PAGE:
When I was married to my first husband, Elliot, he waited tables. He said this was a way not to be a part of the system. Living off the grid. He worked at a Kosher restaurant on Delancey Street. We were living in the East Village then and this was the second wind of an already tumultuous relationship.
So Elliot became friends with the busboy, Raphael. Raphael didn’t speak English that well. He came over from Puerto Rico and also worked in restaurants so he didn’t have to declare his income. Two guys avoiding “the man”.
Anyway Raphael’s living situation was pretty cramped so Elliott asked me if he could come stay with us. There was no end date discussed, but Raphael was pretty cute so I didn’t mind.
When Raphael lost his job he continued to stay with us. We spent most days together while Elliot was at work. One day we went to the San Genaro festival, and that’s when it happened – he held my hand. I didn’t think much of it, but then we were kissing. And then we went home-made love.
A few weeks later he moved out but we continued our affair. It was during the Cuban Crisis and Raphael wanted to go to Cuba and fight against the United States and support the people of Cuba. So off he went. He called me once for money – which I happily sent to him – but I never saw him again.
Eventually I told Elliot about Raphael and about being pregnant. I knew it was Elliot’s baby because enough time had passed. You would think the affair would’ve been the bad news, but he freaked out about the baby. So he ran away from home to apparently run naked in the woods. I took that opportunity to move out. I moved into a nearby apartment so I could stay in the East Village.
During this time, I would’ve done ANYTHING to have a role model. But my liberated, activist lifestyle didn’t have a lot of role models at that point. I tried to go to a friend of the family for advice but he told me to move back in with my mother! Some help he was.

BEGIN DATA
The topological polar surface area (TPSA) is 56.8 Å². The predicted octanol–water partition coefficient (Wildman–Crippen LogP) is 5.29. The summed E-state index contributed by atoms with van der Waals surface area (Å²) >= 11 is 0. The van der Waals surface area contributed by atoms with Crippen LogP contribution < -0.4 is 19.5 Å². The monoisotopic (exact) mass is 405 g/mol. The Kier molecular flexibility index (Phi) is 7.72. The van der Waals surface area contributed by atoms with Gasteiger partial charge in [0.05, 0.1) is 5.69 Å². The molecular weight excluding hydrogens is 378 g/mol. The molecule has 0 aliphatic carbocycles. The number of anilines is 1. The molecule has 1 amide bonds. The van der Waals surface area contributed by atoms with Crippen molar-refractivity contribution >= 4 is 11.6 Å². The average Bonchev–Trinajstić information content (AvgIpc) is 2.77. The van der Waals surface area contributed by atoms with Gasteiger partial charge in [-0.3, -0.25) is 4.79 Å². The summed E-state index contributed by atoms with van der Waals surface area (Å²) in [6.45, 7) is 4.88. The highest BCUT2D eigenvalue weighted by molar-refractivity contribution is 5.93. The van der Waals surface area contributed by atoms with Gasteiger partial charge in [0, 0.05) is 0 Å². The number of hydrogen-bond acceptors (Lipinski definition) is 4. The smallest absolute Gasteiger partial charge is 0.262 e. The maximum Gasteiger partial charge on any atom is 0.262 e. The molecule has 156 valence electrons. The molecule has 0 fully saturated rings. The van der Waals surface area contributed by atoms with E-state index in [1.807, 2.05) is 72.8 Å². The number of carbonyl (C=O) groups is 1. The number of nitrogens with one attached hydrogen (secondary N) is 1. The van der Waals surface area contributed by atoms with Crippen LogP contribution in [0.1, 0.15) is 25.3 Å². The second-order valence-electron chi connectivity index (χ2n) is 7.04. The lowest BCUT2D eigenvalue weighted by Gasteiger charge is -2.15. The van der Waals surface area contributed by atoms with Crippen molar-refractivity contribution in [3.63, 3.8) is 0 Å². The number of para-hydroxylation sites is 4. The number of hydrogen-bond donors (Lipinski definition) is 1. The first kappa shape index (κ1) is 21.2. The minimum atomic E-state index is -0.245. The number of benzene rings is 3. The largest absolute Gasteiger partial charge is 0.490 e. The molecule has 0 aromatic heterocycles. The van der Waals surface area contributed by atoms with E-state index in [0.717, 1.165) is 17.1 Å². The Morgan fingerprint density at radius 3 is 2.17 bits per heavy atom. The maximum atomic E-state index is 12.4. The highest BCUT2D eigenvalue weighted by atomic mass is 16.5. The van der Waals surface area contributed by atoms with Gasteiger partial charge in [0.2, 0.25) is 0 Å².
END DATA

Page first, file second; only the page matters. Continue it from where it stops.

So you’re probably wondering about the baby. So there I was, alone. My husband was unreliable and I couldn’t both support myself and take care of a baby. The only other option was to move home and leave the baby with my parents while I worked all day. So there would be a baby without me most of the time and with a crazy father. I could see how unhappy this child would be. I also would never be able to go back to school. Both the baby and I would have no shot at happiness. None. So I made my choice.
My friend Rita and her husband took me to Queens for an illegal abortion. I was late and made the mistake of calling ahead to let him know. The doctor was worried he would get caught so we rescheduled and came back. The doctor put me under and did the procedure. Afterwards he told me he was a 3 month old boy.
It was 1962. It was not yet a progressive time but I was a progressive and among a lot of women who were forging new territory. People were communicating more and sharing stories of their past. We were intent on growing up and away of everything we knew. We had no role models for this, only the support of each other. It was a fearless and very brave time. Anything was possible, and for women like me, there was no turning back.
When I look back, I think about how my mother inspired me to rebel in so many ways. Not only by driving me crazy, but by leading by example. My mother started working at 14. She lived a life and worked very hard. She backed me up and paid for me to go to Architectural School. In many ways she was my role model.
Each generation moves forward. It’s our nature. To grow. No matter what. We also seem to accept each other more and more. I wonder if this next generation will continue to be independent and living lives where they feel productive and happier. Many say technology brings us together, and I agree with that. But in the 60’s we came together to talk, we didn’t text. We created group after group with the purpose of rallying each other through life’s hurdles. I hope people keep rallying. It changed me, and for that I am very grateful.